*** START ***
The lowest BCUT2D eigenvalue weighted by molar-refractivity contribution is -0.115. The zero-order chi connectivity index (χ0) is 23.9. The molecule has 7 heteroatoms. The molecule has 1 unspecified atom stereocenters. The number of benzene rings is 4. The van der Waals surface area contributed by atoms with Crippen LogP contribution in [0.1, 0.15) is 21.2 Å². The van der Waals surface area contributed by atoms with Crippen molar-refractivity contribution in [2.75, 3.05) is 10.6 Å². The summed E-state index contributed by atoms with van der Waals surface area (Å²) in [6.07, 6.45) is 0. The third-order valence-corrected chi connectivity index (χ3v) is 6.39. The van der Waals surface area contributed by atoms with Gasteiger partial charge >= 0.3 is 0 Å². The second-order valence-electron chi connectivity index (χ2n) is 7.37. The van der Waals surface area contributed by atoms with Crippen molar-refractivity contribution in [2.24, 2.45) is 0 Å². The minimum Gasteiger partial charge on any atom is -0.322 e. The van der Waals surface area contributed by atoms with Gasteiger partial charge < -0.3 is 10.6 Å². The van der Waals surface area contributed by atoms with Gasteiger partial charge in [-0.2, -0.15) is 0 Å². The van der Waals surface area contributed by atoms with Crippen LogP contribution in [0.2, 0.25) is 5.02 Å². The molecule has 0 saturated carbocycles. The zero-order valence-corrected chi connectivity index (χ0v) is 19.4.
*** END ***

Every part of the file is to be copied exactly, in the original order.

The lowest BCUT2D eigenvalue weighted by molar-refractivity contribution is -0.115. The zero-order chi connectivity index (χ0) is 23.9. The molecule has 7 heteroatoms. The molecule has 1 unspecified atom stereocenters. The number of benzene rings is 4. The van der Waals surface area contributed by atoms with Crippen LogP contribution in [0.1, 0.15) is 21.2 Å². The van der Waals surface area contributed by atoms with Crippen molar-refractivity contribution in [2.75, 3.05) is 10.6 Å². The summed E-state index contributed by atoms with van der Waals surface area (Å²) in [6.07, 6.45) is 0. The third-order valence-corrected chi connectivity index (χ3v) is 6.39. The van der Waals surface area contributed by atoms with Gasteiger partial charge >= 0.3 is 0 Å². The second-order valence-electron chi connectivity index (χ2n) is 7.37. The van der Waals surface area contributed by atoms with Crippen molar-refractivity contribution in [2.24, 2.45) is 0 Å². The minimum Gasteiger partial charge on any atom is -0.322 e. The van der Waals surface area contributed by atoms with Gasteiger partial charge < -0.3 is 10.6 Å². The van der Waals surface area contributed by atoms with Gasteiger partial charge in [-0.2, -0.15) is 0 Å². The van der Waals surface area contributed by atoms with Crippen LogP contribution in [0.2, 0.25) is 5.02 Å². The molecule has 0 saturated carbocycles. The zero-order valence-corrected chi connectivity index (χ0v) is 19.4.